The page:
Is any of this shocking today? In doing research for this article,it would seem this matter is rarely discussed online. Even as part of America’s musical history. There are some personal observations I have about the matter though. Seeing a white infant on the cover of a James Brown album was particularly eyebrow raising. Especially in light of JB asserting he was black and proud eight years after said album was released. As far as the Isley Brothers’ This Old Heart Of Mine? That album came out in 1966,the same year as the founding of Oakland California’s Black Panther Party.

Miles Davis is especially interesting in this case. His autobiography with Quincy Troupe made it clear many times that he resented,as he stated “white people always trying to take credit for what black people did”. I know some who cite Miles as being a reverse racist for saying such things,in fact. He was known to have vocally objected to having a blonde white woman on the original cover for his 1957 release Miles Ahead. This lead him to fight Columbia records for his wife Francis to appear on the cover of his 1960’s album Someday My Prince Will Come. In the end,Miles’ point was entirely reality based.

One topic Henrique Hopkins and I often discuss is the rap segment of Michael Jackson’s song “Black Or White”-where the rapped bridge states “its not about races,its’ about faces/places”-even saying “I’d rather hear both sides of the tale”. As of this writing and the presence of president elect Donald Trump and a strong resistance to the idea that racism is still a problem has me thinking a lot. Sure there are many people who feel blackness in America can stand up for itself on its own terms. At the same time,people should understand history so it doesn’t repeat itself (in some form) in the future.

 

 

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Filed under 1950's, 1960's, 1966, Blogging, Dick Clark, Jerry Butler, Michael Ochs, Miles Ahead, Miles Davis, racism

William Bell and the need for legacy soul radio

William BellWilliam Bell and the need for legacy soul radio

By Ron Wynn

 

William Bell, classic soul and the need for legacy radio

By Ron Wynn

Many years ago (early ’90s) I made a trip to Chicago for my first face-to-face meeting and interview with the legendary Iceman himself, the great Jerry Butler. It was for a CD-Rom project (a technology that has long since faded into oblivion), and we had a wonderful 90-meeting plus conversation on a host of topics. The only time Butler got agitated during our entire encounter came when we talked about the problems he’d had with a recent album he’d recorded for a Southern Soul label (I think it was Urgent, but it was a long time ago, so it might have been something else).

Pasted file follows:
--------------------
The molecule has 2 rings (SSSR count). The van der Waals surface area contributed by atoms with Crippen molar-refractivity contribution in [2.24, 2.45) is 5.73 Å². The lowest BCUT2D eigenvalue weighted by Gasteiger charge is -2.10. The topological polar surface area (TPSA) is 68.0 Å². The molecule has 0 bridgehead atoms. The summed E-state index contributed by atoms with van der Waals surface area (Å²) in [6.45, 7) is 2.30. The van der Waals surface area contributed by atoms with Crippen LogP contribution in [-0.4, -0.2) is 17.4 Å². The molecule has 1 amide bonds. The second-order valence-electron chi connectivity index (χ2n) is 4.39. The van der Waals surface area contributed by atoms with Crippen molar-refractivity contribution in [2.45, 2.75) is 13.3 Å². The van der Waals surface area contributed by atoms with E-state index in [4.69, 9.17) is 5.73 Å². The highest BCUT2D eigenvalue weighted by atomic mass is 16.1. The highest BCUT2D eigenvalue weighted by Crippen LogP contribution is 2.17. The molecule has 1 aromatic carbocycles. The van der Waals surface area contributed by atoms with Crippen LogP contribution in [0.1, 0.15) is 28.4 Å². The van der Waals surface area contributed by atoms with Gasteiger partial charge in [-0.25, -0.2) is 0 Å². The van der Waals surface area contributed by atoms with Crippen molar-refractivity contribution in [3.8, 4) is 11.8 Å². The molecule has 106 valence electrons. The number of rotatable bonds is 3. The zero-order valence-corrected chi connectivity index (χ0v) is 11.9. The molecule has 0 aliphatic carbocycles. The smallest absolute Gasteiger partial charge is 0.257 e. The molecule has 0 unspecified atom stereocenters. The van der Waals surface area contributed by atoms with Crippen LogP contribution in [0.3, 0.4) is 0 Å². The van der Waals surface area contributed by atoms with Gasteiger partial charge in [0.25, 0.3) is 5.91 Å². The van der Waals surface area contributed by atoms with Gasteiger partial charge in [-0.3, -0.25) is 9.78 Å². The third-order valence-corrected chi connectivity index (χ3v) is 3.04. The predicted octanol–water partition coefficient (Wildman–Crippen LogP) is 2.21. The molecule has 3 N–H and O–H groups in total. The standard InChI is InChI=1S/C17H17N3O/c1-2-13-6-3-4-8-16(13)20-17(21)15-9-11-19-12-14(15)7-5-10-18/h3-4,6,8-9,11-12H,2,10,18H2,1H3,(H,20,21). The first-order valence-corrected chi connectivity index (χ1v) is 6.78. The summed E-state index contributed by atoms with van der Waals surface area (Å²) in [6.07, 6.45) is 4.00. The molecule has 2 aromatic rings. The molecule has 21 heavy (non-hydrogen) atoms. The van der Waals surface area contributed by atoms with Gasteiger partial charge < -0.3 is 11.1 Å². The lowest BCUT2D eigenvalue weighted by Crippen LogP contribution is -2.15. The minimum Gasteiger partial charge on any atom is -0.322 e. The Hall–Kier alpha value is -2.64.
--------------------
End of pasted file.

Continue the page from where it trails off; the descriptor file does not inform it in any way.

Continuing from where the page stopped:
“It’s OK for Tony Bennett to make new music, it’s OK for Barry Manilow or whoever to make new music, but for whatever reason I can’t get the radio stations to play my new music,” Butler complained. “They will play my old hits, but these new PD’s won’t give my new music a shot.” I recall that lament while listening to the songs from another soul legend’s latest release. William Bell may be the most underrated great male soul singer and songwriter active today. If not, there aren’t many others in the conversation.

If Bell had only written “You Don’t Miss Your Water” and “Born Under A Bad Sign” (along with Booker. T. Jones) those two are enough to certify immortality. But they are only the tip of his compositional iceberg. William Bell has been penning and singing glorious numbers since his teen years, and the new release “This Is Where I Live” (Concord/Stax) stands as both a wonderful retrospective portrait and a work every bit as good as anything coming from vocalists half or more of his 76 years. The title track is a glorious, demonstrative declaration of career achievements, sung without a hint of regret or pity, while “Poison in the Well” has that wonderful combination of irony, edge, heartbreak and the quest for salvation at the base of all great soul, country and blues tunes.

He also updates “Born Under A Bad Sign,” bringing in the wry understated tones that made it such a rousing hit for Albert King, while taking it just a bit slower, but with equal stature and resolve. The album is getting rave reviews everywhere, from NPR to The New Yorker. These are heady times for Bell, as he’s also featured in Martin Shore’s highly praised film “Take Me To The River,” and he even appeared at the White House in 2013.